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Asked by: Sierra Zacharias
School: Maine-Endwell Middle School
Grade: 6

Art and cooking

Career Interest: Artist and chef


Answered by: Michael A. Little
Title: Distinguished professor of anthropology
Department: Anthropology
About Scientist:

Research area: Human adaptation to the environment
Ph.D. school: Pennsylvania State University
Family: Wife, Adrienne, and two grown children
Interests/hobbies: Swimming, choral singing, antique toys and books
Web page address:


Date: 11-30-2011

Question: Is Bigfoot real?


It is exciting to think about the discovery of a new or unusual creature, especially one that may be related to humans in its general form. People in Asia have claimed to observe similar creatures that are called the "Yeti" or "Abominable Snowman." There is a very blurry film from California (Patterson-Gimlin film), footprints, some of which have been identified as hoaxes, and other indirect evidence, including numerous claimed sightings. There is even an organization called The Bigfoot Field Researchers Organization (BFRO) that identifies itself as "The only scientific research organization exploring the bigfoot/sasquatch mystery." There are several reasons for my lack of belief in these creatures: First, all of the evidence is indirect – no one has captured or killed the creature and all specimens of hair or hide have been shown to be from animals that we know. Second, if this creature were a close relative to the apes or humans, then it has persisted in the United States and Canada for hundreds of years without being closely observed or captured. Fourth, some people are prone to imagine having seen animals that look like monsters or humans, and other people are likely to carry out hoaxes to fool others who may be quite gullible. If the population is very small, as Bigfoot might appear, then the likelihood of it living undisturbed for hundreds or thousands of years is very small or zero. It is certainly fun to imagine what it would be like to find such a creature as Bigfoot, but I am afraid that we never will.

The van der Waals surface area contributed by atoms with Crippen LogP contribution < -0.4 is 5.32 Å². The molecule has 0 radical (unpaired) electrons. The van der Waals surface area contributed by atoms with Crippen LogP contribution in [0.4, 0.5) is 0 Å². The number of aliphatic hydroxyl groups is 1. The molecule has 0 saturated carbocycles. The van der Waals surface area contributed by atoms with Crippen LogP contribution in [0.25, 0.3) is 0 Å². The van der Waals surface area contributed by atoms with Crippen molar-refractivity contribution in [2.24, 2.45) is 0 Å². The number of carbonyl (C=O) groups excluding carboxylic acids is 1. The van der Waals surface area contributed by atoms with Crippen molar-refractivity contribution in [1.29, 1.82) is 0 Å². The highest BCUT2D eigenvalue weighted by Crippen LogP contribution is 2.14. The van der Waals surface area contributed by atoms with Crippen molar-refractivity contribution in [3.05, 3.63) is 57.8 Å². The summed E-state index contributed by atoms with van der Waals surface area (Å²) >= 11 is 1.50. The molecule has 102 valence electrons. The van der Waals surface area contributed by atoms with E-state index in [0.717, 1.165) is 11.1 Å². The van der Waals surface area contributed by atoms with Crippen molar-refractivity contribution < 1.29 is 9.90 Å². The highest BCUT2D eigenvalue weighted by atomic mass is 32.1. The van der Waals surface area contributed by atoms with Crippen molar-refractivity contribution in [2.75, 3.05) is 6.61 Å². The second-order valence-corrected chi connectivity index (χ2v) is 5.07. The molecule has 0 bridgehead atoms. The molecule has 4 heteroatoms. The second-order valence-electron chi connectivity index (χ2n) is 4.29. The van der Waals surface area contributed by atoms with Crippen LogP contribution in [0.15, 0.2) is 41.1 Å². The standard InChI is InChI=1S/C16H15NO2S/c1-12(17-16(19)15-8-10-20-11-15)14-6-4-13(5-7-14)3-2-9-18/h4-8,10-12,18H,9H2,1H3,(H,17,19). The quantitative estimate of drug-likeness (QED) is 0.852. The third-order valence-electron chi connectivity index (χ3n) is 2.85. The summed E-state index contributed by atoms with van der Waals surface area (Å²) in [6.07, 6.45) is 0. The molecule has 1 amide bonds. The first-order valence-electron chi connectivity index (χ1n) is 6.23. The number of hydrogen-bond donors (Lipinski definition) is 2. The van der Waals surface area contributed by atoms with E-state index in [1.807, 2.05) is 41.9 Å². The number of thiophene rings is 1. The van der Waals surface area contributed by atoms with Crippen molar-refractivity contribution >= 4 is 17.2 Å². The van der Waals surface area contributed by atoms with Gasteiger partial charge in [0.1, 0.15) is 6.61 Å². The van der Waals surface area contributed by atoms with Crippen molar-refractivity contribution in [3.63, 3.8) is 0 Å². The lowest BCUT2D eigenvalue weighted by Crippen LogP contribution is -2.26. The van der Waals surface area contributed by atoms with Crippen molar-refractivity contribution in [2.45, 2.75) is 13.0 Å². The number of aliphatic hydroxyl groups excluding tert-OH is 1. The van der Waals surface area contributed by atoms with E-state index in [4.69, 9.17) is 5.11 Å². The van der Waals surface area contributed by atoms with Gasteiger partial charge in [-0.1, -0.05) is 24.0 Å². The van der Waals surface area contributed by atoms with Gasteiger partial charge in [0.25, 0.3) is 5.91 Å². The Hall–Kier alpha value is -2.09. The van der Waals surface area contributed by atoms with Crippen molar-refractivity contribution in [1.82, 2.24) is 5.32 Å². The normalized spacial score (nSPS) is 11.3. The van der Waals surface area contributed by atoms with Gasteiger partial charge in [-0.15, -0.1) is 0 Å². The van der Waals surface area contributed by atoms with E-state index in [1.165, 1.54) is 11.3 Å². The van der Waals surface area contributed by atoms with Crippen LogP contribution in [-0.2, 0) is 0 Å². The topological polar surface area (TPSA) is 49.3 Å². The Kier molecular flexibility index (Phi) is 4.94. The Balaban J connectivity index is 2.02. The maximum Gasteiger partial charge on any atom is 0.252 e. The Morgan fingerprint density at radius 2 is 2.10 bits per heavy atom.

Ask a Scientist appears Thursdays. Questions are answered by faculty at Binghamton University.  Teachers in the greater Binghamton area who wish to participate in the program are asked to write to Ask A Scientist, c/o Binghamton University, Office of Communications and Marketing, PO Box 6000, Binghamton, NY 13902-6000 or e-mail Check out the Ask a Scientist Web site at To submit a question, download the submission form(.pdf, 460kb).

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Last Updated: 6/22/10